Mark S. Kornbluth

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Photograph of Broadway's Richard Rodgers theater at night by Mark Kornbluth

Cavalier Gallery presents DARK, an exhibition of Broadway-inspired photographs by Mark S. Kornbluth

February 2, 2023

February 2, 2023, New York, NY —Cavalier Galleries is delighted to announce DARK—a solo exhibition of Mark S. Kornbluth’s photographs of Broadway theaters during the pandemic closure. The series comprises large-format photographs of dozens of New York City theater exteriors, a majority of which will be on display in the exhibition. Images of the Ambassador, Barrymore, Booth, Eugene O’Neill, Imperial, Lunt-Fontanne, Lyric, Music Box, New Victory, and Richard Rodgers theaters are featured, among others. Broadway shows captured in the historical moment include The Book of Mormon, Hamilton, Hangmen, Harry Potter and the Cursed Child, The Inheritance, Moulin Rouge, Who’s Afraid of Virginia Woolf? and TINA: The Tina Turner Musical. The exhibition opens Thursday, March 2, with an artist reception from 6–8 p.m., and runs through Saturday, April 15, 2023, at Cavalier Gallery, 530 W 24th Street.


In 2020 when Broadway stages went dark, New York City’s theater buildings lit up the quiet nights in a state of suspended animation. At the encouragement of a mentor, Kornbluth traded his 35 mm for a large format digital camera and began making pictures of as many theaters as possible. Access to one of the busiest places on earth was unprecedented, and he took dozens of images of each structure from the deserted streets, returning night after night until certain he had captured all he needed.


Kornbluth explains, “I started this series with the intention to dramatize the language and narrative in the signage, contrasted with the stillness of the mise-en-scène. Despite the sudden and lasting emptiness that the pandemic gave rise to, I discovered a delightful tension, a sense of Broadway waiting for the promise and renewal that art invariably brings. I’m deeply curious about relationships between objects, how emotions are rooted in time and place, and how to create the power of a shared experience.”


Kornbluth will tell you that he has always had a camera with him, for as long as he can remember, but that photography is not his only artistic love, just the one which continues to magnetize him. As a teen he secured an internship as a production assistant, converted that to an assistant stage manager role through ambition, a keen mind, and an infectious energy, and spent ten years in the theatrical arts—touring Broadway shows around the country, and working in film and television. He subsequently earned an MFA in acting and has studied a range of disciplines including art history, literature, psychology, and art therapy. It is no surprise then that his dramatic talents, wandering intellect, and insatiable curiosity find a home in the work of a fine art photographer. At once he is screenwriter, stage manager, director, and producer, an explorer of his world through the lens.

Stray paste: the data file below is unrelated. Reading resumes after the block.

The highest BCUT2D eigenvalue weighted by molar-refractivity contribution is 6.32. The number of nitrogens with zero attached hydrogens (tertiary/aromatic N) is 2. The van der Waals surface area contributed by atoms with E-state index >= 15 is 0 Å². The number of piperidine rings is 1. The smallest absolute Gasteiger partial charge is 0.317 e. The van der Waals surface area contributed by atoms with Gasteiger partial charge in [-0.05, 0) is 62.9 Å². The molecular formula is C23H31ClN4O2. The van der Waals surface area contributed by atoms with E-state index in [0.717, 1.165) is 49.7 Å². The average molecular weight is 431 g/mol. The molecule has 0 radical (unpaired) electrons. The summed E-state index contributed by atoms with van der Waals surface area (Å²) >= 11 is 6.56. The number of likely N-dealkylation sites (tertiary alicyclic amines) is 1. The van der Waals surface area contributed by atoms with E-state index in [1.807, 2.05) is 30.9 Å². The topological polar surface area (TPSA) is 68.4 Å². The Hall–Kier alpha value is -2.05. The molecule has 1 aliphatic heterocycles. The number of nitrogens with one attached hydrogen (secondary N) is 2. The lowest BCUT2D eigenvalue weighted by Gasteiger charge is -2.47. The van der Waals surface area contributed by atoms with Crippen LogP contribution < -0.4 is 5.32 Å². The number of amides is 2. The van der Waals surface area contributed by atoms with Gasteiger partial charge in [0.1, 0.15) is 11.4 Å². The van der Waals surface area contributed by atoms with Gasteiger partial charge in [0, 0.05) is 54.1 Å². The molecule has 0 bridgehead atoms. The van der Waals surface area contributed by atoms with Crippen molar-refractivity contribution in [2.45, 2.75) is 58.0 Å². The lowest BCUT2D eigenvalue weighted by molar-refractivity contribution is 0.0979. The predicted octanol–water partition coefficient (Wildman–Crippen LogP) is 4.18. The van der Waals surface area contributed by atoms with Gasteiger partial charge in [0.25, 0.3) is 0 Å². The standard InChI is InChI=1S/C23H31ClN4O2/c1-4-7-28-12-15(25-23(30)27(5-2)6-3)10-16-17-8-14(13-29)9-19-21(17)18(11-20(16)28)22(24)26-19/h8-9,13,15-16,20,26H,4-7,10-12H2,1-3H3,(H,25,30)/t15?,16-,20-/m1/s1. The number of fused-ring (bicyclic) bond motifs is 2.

Working his artistic magic in post-production, out of many, Kornbluth creates one final image that encapsulates the poetry of a scene, preserving in his craft the mood of suspended animation and the romance of memory. In his own words, he “sculpts” the photograph from individual frames, using additions and subtractions to produce a finished work of art. “I love the way that the ambient light at night, billboards and streetlights became my studio lights, illuminating the grandeur that has always been, and remains unique to New York City,” the artist says.


There is not a single figure in Kornbluth’s theater images, yet they are deeply human. The series is a profound reminder of how acutely and uniquely one feels the presence of others in their absence. The relationship of the urban environment to the people who inhabit it, and the mutual impact of one on the other, is an idea that continues to inform the photographer’s work. Though Broadway has reopened, and the city streets teem with life once again, Kornbluth finds his inspiration in the silent spaces, the dead of night, and the interstitial moments, allowing us to see the unseen, encounter one another in unexpected ways, and consider our environments anew.




Exhibition catalog, with essays by David Michalek and Mary-Louise Parker, available online here

Print copies available on request.

Press kit available here

Contact for access to high-resolution and/or additional images.

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